U.S. relations with China and Russia will remain complex for the foreseeable future. Americans have no wish to return to the tensions of the Cold War or to launch a new one. We must seek common ground without turning a blind eye to our differences with these two countries. Like America, they have a fundamental stake in the health of the international system. But too often, their governments act shortsightedly, undermining their long-term interest in international norms for the sake of near-term gains. Even as we work with these countries on economic and security issues, the U.S. government should not be silent about their unhelpful behavior or human rights abuses. Washington should also make clear that only if China and Russia move toward democracy, civil liberties, and an open and uncorrupted economy will they benefit from the vast possibilities available in the world today.
Our relationships with other American nations remain of primary importance. Canada and Mexico, our two closest neighbors, are our two largest trading partners. With them, we share a continent, a free-trade agreement, and a commitment to peace, prosperity, and freedom. Latin America faces a choice between the failures of the past and the hopes of the future. Some look to the governments of Bolivia and Venezuela, and their mentor in Cuba, and see an inevitable path to greater statism. But elections in Colombia, Mexico, and Peru show that the spirit of free-market reform is alive and well among our southern neighbors. Cuba has long stood out in Latin America, first as one of the region's most successful economies, later as its only communist police state. The death of Fidel Castro may begin a new chapter in Cuban history. But America should take nothing for granted. It must stand ready to help the Cuban people reclaim their liberty and resist any step that allows a decrepit, corrupt regime from consolidating its power under Raúl Castro. Only a commitment to free people and free markets will bring a prosperous future to Cuba and all of Latin America.
More people in the United States need to understand how helping Africa today will help increase peace and decency throughout the world tomorrow. The next president should continue the Bush administration's effort to help Africa overcome AIDS and malaria. The international community must also learn from the mistakes that allowed the genocide in Darfur to begin and have prevented the relevant international organizations from ending it. The world's commitment to end genocide has been sidestepped again and again. Ultimately, the most important thing we can do to help Africa is to increase trade with the continent. U.S. government aid is important, but aid not linked to reform perpetuates bad policies and poverty. It is better to give people a hand up than a handout.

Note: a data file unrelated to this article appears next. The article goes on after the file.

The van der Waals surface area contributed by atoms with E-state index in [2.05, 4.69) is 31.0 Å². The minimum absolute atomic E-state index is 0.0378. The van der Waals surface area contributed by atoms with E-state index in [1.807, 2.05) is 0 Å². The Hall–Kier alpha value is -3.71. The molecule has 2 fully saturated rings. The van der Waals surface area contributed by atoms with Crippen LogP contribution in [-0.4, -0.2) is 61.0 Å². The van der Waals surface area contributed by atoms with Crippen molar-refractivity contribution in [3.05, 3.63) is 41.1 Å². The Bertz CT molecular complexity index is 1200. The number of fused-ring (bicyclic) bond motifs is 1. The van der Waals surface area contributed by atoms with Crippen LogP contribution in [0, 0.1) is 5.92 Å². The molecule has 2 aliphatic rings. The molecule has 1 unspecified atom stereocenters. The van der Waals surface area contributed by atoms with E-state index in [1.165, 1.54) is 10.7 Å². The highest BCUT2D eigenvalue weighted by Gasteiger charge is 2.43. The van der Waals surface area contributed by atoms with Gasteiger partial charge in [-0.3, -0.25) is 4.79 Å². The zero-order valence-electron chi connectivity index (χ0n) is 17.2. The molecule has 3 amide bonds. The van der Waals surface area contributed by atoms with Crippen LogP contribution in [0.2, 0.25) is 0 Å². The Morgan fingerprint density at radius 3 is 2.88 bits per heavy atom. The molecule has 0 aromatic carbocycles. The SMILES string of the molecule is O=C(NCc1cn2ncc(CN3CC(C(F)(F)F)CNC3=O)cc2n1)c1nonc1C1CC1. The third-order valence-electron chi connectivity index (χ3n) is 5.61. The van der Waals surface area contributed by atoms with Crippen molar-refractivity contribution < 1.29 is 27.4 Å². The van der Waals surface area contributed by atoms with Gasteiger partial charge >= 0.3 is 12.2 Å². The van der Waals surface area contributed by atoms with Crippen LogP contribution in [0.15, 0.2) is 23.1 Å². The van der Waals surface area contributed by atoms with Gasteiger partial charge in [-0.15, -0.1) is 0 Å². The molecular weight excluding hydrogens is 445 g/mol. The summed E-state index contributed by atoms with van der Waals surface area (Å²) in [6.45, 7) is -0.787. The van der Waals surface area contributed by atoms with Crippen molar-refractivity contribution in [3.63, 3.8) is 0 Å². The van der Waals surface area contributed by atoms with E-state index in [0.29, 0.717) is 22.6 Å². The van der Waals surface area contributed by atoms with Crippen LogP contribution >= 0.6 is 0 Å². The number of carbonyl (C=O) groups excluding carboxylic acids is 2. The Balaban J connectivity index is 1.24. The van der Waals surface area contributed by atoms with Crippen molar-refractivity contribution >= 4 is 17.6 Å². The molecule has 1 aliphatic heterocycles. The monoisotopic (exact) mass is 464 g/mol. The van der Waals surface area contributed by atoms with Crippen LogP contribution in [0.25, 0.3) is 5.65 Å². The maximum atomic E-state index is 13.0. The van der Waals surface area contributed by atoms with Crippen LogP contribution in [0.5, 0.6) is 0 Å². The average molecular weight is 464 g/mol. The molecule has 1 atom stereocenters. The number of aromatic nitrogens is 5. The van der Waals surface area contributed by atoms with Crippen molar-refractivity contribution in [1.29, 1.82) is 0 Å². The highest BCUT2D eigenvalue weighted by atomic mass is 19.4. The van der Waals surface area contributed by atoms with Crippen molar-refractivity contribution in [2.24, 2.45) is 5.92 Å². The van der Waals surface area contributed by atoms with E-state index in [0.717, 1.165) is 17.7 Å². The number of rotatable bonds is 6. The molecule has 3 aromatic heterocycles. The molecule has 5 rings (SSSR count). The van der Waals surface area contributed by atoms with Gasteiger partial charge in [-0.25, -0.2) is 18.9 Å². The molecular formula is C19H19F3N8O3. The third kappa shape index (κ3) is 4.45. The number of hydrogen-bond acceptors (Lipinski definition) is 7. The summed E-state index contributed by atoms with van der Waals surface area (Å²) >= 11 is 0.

Finally, we need to look realistically at America's relationship with the United Nations. The organization can be useful for some humanitarian and peacekeeping functions, but we should not expect much more of it. The UN has proved irrelevant to the resolution of almost every major dispute of the last 50 years. Worse, it has failed to combat terrorism and human rights abuses. It has not lived up to the great hopes that inspired its creation. Too often, it has been weak, indecisive, and outright corrupt. The UN's charter and the speeches of its members' leaders have meant little because its members' deeds have frequently fallen short. International law and institutions exist to serve peoples and nations, but many leaders act as if the reverse were true—that is, as if institutions, not the ends to be achieved, were the important thing.
Despite the UN's flaws, however, the great objectives of humanity would become even more difficult to achieve without mechanisms for international discussion. History has shown that such institutions work best when the United States leads them. Yet we cannot take for granted that they will work forever and must be prepared to look to other tools.
EXTENDING THE INTERNATIONAL SYSTEM'S BENEFITS
Most of the problems in the world today arise from places where the state system is broken or has never functioned. Much of the Middle East, Africa, and Latin America remains mired in poverty, corruption, anarchy, and terror. But there is nothing inevitable about this. For all these troubled cases, there are many more success stories that deserve to be celebrated. The number of functioning democracies in the world has tripled since the 1970s. The poverty rate in the developing world has been cut by roughly one-third since the end of the Cold War. Millions of people have been liberated from oppression and fear. Progress is not only possible, it is real. And it must continue to be real.